Creative Monopoly

Peter Thiel believes that all happy companies have one thing in common.  They create a monopoly by solving a problem that no one knew existed.  Monopolies are a necessary part of progress, because the outsized profits associated with a monopoly are the only way to justify the huge risk.  Here are Peter’s 4 characteristics of a monopoly:

  1. Proprietary Technology: You need a 10x improvement from anything else that currently exists.  One full order of magnitude.
  2. Network Effects: Its more useful the more people that use it.  Like Facebook.
  3. Economies of Scale: The company gets stronger with more sales.  This is why it’s easier to create a monopoly with software than a service business.  Great scale should be built into the original design.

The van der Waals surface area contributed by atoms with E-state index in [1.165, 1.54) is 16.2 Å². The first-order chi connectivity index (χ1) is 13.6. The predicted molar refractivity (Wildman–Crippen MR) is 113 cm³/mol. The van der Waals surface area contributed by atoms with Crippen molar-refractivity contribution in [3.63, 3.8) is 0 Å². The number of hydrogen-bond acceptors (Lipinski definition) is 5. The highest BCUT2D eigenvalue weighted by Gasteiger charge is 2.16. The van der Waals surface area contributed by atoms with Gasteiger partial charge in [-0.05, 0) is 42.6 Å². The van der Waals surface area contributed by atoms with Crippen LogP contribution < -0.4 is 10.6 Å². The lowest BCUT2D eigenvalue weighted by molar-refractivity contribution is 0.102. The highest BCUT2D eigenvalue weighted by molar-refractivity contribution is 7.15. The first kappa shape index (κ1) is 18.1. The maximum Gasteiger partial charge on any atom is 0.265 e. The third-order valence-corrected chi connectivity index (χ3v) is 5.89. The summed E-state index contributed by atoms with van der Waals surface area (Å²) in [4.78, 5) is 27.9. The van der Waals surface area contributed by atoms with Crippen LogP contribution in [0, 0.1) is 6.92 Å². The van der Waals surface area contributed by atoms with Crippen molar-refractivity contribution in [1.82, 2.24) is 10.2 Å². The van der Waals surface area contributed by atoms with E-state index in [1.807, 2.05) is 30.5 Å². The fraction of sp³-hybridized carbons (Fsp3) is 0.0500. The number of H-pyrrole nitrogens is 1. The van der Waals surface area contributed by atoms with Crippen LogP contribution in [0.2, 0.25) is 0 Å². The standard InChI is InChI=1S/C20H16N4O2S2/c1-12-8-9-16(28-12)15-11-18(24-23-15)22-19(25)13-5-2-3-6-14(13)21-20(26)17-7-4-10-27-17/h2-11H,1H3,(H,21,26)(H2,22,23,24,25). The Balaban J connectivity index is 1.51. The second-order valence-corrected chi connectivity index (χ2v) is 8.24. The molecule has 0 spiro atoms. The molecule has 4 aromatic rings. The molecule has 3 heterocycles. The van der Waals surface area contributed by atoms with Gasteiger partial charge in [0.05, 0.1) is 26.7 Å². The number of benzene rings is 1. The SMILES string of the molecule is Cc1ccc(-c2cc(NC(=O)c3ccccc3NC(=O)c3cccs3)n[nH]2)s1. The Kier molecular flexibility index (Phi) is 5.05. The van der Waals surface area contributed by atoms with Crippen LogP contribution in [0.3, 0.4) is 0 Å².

4. Branding:  Think Apple.

When Steve Jobs came back to Apple, he slashed any product lines that he couldn’t see at least a 10x improvement.  Don’t just improve on something that already exists, create something new.  Just like all happy companies have one thing in common, all failed companies do as well.  They failed to escape competition.  My big takeaway is that any company can create their version of a creative monopoly if they focus on solving a problem that no one in their space knows exists -- If they focus on how to create an offering that is 10x better and different.


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